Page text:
Since the onset of bipolar disorder symptoms in my late teens, I have been working toward my recovery. Despite struggling with my mental health in high school, I decided to move to Chicago for college. This meant leaving my family, friends, and my mental health care providers in Massachusetts. I managed to attend school full-time for three years. During that time, I struggled with intense mood swings, overwhelming anxiety, and self-harm.
I was in-patient hospitalized three times while in college. Finally, I realized with the help of my parents that I couldn’t continue in the same way. I moved back to Boston, and I started to engage more in treatment and began taking better care of myself. This included focusing on my career, engaging in more intensive therapy, improving my sleep habits, eating healthier, exercising, and reaching out to friends. By the summer of 2013, I felt stable and genuinely happy. I was enjoying my career, my regular yoga practice, and my friends. I had made huge steps forward in my recovery. I thought I was going to stay in this “happy place” forever.
Then on October 5, 2013, the unthinkable happened; my dear friend and life mentor, Alissa, took her own life. Losing her to suicide was unlike any other loss I had experienced. I felt overwhelmed and unable to manage my mental health without more intensive supports. As I checked myself into the hospital, I felt that all of the forward progress I had made since 2009 had come crashing down. I was devastated by the loss of my friend and felt frustrated that I had taken steps backwards in my recovery.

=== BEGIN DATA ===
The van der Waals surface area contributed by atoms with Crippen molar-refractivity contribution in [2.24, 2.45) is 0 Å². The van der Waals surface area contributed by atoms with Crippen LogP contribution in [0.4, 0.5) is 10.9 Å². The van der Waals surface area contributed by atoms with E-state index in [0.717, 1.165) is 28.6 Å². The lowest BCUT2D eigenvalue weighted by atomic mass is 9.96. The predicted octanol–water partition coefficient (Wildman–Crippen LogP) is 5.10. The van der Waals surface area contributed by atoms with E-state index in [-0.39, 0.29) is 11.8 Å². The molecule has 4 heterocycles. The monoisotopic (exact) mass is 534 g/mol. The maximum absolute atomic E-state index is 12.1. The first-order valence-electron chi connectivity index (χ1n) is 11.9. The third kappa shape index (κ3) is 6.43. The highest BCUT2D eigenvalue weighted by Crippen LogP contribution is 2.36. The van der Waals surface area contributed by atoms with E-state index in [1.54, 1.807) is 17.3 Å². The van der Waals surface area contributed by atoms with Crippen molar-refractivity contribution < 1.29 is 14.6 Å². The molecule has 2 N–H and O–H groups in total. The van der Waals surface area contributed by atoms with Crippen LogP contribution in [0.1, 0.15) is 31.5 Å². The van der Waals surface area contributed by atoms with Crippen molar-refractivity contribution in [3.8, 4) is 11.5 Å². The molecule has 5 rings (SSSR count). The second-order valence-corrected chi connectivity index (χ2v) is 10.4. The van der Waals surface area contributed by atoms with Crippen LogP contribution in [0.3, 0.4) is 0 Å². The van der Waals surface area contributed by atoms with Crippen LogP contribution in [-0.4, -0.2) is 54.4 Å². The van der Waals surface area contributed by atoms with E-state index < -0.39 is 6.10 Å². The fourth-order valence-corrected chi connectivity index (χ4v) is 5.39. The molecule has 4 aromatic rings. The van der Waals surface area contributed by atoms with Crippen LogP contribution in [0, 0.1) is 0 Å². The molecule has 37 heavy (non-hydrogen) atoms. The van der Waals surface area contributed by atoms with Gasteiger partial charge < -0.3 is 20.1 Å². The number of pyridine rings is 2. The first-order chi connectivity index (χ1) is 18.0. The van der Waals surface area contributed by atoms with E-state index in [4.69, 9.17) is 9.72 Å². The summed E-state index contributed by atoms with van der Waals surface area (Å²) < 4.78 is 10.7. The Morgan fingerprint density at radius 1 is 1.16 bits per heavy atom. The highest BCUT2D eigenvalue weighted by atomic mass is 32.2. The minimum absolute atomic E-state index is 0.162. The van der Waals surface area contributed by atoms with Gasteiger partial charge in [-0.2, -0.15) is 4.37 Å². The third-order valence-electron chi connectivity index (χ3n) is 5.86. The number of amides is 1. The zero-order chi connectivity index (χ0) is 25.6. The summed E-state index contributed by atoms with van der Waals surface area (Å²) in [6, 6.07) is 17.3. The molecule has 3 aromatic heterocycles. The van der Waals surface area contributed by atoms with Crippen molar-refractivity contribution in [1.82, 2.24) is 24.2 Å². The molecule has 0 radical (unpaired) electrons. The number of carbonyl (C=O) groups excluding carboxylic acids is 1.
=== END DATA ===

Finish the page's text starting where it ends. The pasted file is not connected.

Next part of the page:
It was through peer support in the hospital and the Samaritans Safe Place Support Group, a peer-led support group for people who have lost loved ones to suicide, that I began to think about recovery as a nonlinear path. I was reminded by other people that even if I was struggling with my mental health again, it didn’t mean I would be stuck there forever. I had the potential to make forward progress again, just as I had done before.
I have taken steps in the right direction since then. I continued my self-care practices and added mindfulness to my life. I reached out for support from friends, family, and other people who have lived experience. Though I generally feel stable and happy, there are still days I feel overwhelmed by my mood swings and anxiety. I recognize that living with a mental health condition means there is a variable in my life that I cannot fully control. I remind myself on those tough days that recovery is not linear and there is no perfect path to follow.